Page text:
I have never been one to settle for less, which is why I’m planning my steps to publish my fiction. I hear phrases like, “Life has a funny way of working itself out,” and you know what? It does. I truly believe it does.

What Makes a Book Classic?

“A classic … is a successful book that has survived the reaction of the next period or generation. Then it’s safe, like a style in architecture or furniture. It’s acquired a picturesque dignity …”

-Scott Fitzgerald, from The Beautiful and Damned

When I think of my favorite classics, I remember how much joy they brought me. Growing up I read The Velveteen Rabbit and Too Much Noise, and growing older I read The Little House in the Big Woods, The Tale of Peter Rabbit, The Great Gatsby, A Christmas Carol, Paradise Lost, The Pilgrim’s Progress, Pride and Prejudice, Jane Eyre … I could keep going.

I know a book is classic when it is intelligent, when it soothes or inspires me, and when it has clear transitions between its characters’ development, plot progression, and moral teachings. There is no plot summary that can satisfy the definition of a classic, but when readers from the next generations remember the most famous lines from a book, the book has survived into longevity:

  • “It is a truth universally acknowledged, that a single man in possession of a good fortune must be in want of a wife.” (Pride & Prejudice)
  • “It was the best of times, it was the worst of times.” (A Tale of Two Cities)
  • “Call me Ishmael.” (Moby Dick)
  • “You may go into the fields or down the lane, but don’t go into Mr. McGregor’s garden.” (The Tale of Peter Rabbit)

 

That, my friends, is the definition of a classic. I am proud to be one of the readers to enjoy and pass on these tales of wonder.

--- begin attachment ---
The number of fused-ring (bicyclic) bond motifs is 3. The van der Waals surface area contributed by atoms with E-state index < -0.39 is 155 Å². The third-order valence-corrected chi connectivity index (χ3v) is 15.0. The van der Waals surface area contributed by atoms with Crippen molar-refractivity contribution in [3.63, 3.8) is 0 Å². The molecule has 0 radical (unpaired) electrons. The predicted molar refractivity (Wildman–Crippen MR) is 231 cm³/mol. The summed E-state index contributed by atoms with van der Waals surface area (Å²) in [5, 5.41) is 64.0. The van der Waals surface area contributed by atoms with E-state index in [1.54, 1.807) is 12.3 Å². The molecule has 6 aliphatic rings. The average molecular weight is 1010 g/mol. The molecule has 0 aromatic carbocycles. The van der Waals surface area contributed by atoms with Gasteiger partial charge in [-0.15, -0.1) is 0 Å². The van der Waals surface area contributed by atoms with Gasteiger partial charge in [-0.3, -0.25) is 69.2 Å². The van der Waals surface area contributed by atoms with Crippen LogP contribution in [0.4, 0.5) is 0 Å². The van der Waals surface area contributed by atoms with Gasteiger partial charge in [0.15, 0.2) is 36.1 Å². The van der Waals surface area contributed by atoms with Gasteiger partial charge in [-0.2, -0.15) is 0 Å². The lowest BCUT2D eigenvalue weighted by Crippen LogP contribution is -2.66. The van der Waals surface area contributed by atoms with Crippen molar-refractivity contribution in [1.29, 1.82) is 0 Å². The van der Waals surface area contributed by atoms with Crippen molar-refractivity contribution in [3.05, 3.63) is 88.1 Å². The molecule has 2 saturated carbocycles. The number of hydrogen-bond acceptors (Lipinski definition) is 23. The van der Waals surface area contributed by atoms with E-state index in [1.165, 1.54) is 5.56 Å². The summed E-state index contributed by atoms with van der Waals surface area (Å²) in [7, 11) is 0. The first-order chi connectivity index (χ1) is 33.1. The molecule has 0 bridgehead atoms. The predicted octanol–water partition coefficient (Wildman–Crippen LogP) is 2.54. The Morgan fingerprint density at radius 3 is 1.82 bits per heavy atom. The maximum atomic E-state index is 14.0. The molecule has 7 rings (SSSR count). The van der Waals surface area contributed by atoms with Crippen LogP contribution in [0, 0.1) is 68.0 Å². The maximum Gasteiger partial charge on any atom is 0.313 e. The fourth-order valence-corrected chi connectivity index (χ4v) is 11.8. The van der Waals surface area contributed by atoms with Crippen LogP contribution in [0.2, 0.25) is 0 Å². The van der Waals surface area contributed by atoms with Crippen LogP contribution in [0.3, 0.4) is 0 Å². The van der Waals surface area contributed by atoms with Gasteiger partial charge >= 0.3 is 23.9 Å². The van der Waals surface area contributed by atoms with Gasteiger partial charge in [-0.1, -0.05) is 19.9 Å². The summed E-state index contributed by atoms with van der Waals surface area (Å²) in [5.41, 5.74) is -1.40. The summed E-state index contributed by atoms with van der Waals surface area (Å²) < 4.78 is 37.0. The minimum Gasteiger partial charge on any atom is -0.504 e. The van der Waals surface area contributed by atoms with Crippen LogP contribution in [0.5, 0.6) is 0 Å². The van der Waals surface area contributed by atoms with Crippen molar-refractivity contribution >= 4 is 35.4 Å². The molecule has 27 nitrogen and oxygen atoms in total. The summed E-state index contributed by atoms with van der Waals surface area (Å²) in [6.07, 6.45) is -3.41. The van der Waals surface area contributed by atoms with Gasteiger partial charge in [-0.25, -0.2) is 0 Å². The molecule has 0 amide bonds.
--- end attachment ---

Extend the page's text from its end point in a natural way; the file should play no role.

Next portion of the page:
How to Introduce a Book, and Why I Like Hemingway

He was an old man who fished alone in a skiff in the Gulf Stream and he had gone eighty-four days now without taking a fish….

-Ernest Hemingway, The Old Man and the Sea

When you introduce a book, you can’t simply give an imagery description of the town, or a bland description of the character’s physique. Sometimes you wait to say who the character is or how the character looks until after you say what the character does.

Here in the introduction of Hemingway’s The Old Man and the Sea, I am struck by the short paragraph which tells readers why the old man is the center of this story. Look at the following passage, which is the rest of the introduction, to see what I mean:

It made the boy sad to see the old man come in each day with his skiff empty and he always went down to help him carry either the coiled lines or the gaff and harpoon and the sail that was furled around the mast. The sail was patched with flour sacks and, furled, it looked like the flag of permanent defeat.

Although I omitted sections for brevity, I included the most important phrase—“the flag of permanent defeat”—which sets the story’s tone and shows the old man’s perpetual misfortune. My favorite lines in the next few pages involve dialogue between the old man and the boy, when they reminisce about the time they first met and how important the boy is to the man:

“How old was I when you first took me in a boat?” [said the boy].

“Five and you nearly were killed when I brought the fish in too green and he nearly tore the boat to pieces. Can you remember?”

“I can remember the tail slapping and banging and the thwart breaking and the noise of the clubbing. …”

“Can you really remember that or did I just tell it to you?”

“I remember everything from when we first went together.”

The old man looked at him with his sun-burned, confident loving eyes.

“If you were my boy I’d take you out and gamble,” he said. “But you are your father’s and your mother’s and you are in a lucky boat.”

When Hemingway won the Pulitzer Prize for this novella, he deserved it well. We now know who the old man is by seeing him with our eyes and understanding him with our minds. That is the importance of style when introducing characters.

My Inspiration, the Goose

One would think a goose to be a terribly insufficient role model for a writer, but this goose is a particular inspiration of mine. She is from the novel Whittington, by Alan Armstrong, who has reconstructed the tale of Dick Whittington and his cat in this modern adaptation with farm animals. The best animal among them is the goose, whose name is Lady and who carries herself with such dignity as to command all others’ respect for her.